British energy infrastructure faces significant challenges over the coming years, with the transition to renewables accelerating while the government applies increased pressure to reduce consumer costs.
The national grid is key to British energy infrastructure, allowing a seamless transmission of electricity long distances from where it is generated to where it is needed.
In this guide, we’ll learn more about this crucial infrastructure, the challenges ahead and how it affects the energy bills.
What is the National Grid?
The national grid is a high-voltage electric power transmission network across Great Britain.
The network uses high voltage cables that can transfer electricity long distances with only minor losses in power. The majority of the national grid is above ground, and you will surely have noticed these power cable structures:
The National Grid network connects the following:
Undersea cables that import electricity from surrounding countries. The national grid currently encompasses the following interconnectors:
- Northern Ireland to the Kintyre Penisula in Scotland
- The Republic of Ireland to Birkenhead
- France to Dover, Kent
- Belgium to Sandwick, Kent
- The Netherlands to the Isle of Sheppy
Additionally, the North Sea Link is currently under construction and will connect Northumbria with Norway. The planned cable will be the longest undersea cable in the world and will have the capacity to power 1.4 million homes.
British power stations
Power stations generate electricity. The National Grid moves the electricity generated from the power stations to where it is needed.
In Britain, the national grid connects to the highest capacity power generators:
- Wind Farms – Both onshore and offshore across the country
- Gas-Fired Power Stations – Located across the country
- Nuclear Power Plants – In several locations on the coastline
Regional Network operators
Distribution network operators are regional network grid operators that connect the national grid to individual homes and businesses. These regional networks transport electricity at a lower voltage over shorter distances.
Using the roads as an analogy, the national grid is the motorway network, the distribution network operators are dual carriageways, and Independent Operators are local roads.
Find out more in our guide to the regional network operators.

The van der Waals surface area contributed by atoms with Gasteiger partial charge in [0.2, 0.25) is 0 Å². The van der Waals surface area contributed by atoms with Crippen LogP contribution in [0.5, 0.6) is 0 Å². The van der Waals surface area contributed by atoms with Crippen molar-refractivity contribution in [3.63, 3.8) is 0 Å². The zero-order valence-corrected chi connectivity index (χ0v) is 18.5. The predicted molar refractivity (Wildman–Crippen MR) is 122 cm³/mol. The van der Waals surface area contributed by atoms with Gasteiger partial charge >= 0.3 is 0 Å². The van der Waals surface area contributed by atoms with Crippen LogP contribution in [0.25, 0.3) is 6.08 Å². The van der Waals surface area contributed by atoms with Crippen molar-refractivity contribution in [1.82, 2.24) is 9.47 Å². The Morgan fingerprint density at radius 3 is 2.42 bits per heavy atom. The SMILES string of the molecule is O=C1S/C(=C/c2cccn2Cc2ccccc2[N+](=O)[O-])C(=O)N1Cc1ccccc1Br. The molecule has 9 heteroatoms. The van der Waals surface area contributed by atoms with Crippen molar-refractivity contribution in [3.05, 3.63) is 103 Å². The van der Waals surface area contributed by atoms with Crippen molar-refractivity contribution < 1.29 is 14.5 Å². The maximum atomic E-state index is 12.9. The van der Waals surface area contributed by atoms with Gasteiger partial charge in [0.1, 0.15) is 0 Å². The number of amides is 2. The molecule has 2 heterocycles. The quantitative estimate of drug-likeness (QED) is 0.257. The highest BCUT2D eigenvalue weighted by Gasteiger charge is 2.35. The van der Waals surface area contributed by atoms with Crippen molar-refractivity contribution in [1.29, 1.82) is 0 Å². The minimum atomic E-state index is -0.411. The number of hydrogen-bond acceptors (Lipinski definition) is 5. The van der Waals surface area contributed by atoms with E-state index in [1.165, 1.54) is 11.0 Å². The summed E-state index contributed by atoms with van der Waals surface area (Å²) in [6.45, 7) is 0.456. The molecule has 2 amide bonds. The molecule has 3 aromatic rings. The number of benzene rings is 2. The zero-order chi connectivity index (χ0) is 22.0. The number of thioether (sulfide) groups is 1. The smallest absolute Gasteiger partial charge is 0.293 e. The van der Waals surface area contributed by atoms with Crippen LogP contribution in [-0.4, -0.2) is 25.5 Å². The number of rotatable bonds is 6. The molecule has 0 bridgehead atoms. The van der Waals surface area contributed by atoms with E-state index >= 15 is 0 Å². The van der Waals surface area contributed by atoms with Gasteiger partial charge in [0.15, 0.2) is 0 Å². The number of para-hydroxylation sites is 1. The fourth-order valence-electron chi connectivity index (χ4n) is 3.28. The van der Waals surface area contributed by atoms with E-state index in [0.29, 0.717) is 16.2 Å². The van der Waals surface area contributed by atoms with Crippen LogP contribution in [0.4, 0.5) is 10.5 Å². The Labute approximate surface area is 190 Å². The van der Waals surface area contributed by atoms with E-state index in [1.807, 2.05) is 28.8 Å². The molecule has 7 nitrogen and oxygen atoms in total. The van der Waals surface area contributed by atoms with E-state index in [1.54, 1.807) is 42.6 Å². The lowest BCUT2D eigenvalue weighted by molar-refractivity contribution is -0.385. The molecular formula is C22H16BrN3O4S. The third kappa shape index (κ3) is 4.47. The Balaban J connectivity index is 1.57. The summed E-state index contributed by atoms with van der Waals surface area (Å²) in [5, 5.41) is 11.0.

The history of the National Grid
Prior to the 20th century, the UK power network consisted of a patchwork of regional supply networks. Small networks each required their own source of power, making them highly inefficient. In a connected network, surplus power in one area can be used by an area experiencing shortages.
It took until 1938 for the National Grid to be created, consisting of 4,000 miles of overhead cables connecting the country’s 122 highest output power stations. The new grid proved its worth during the Blitz, where shortages in London caused by the damaged Battersea Power Station were substituted with electricity generated in South Wales.
In the proceeding eighty years, the grid has been continually expanded and improved as the energy needs of Britain changed over time.
Who owns the National Grid?
The National Grid is owned by National Grid Plc, a multinational electricity and gas utility company headquartered in London.
National Grid Plc owns several electricity and gas network assets across the UK and the US. As of July 2022, National Grid Plc had a market capitalisation of £40 billion.
How does the National Grid work?
The national grid efficiently moves electricity around the country using high voltage cables. Transformers convert generated electricity up to 400,000 volts.
High Voltage electricity has the property of being able to move long distances along cables with only minor losses of power.
Most of the national grid uses electricity pylons to safely isolate the high-voltage cables from roads, railway lines and people.
What is the future of the National Grid?
The two biggest challenges facing the National Grid are the UK’s transition to renewable energy and the cost crisis facing electricity users.
Let’s look at each in turn:
The UK’s net-zero transition
The UK is committed to achieving net-zero carbon emissions by 2050. A crucial part of the plan is to reduce the UK’s reliance on fossil fuels by increasing green energy capacity.
The transition to renewable energy changes the requirements for the national grid, in particular by adapting the network to connect directly to new sources of low carbon and green energy.
In 2022, the cost of electricity and gas skyrocketed. Ofgem, the energy regulator and the government, are focused on driving down costs to tame inflation.
The regulator plans to deliver cost reductions by pushing network operators, including National Grid Plc, to deliver a more efficient service. Learn more about Ofgem’s plans here.
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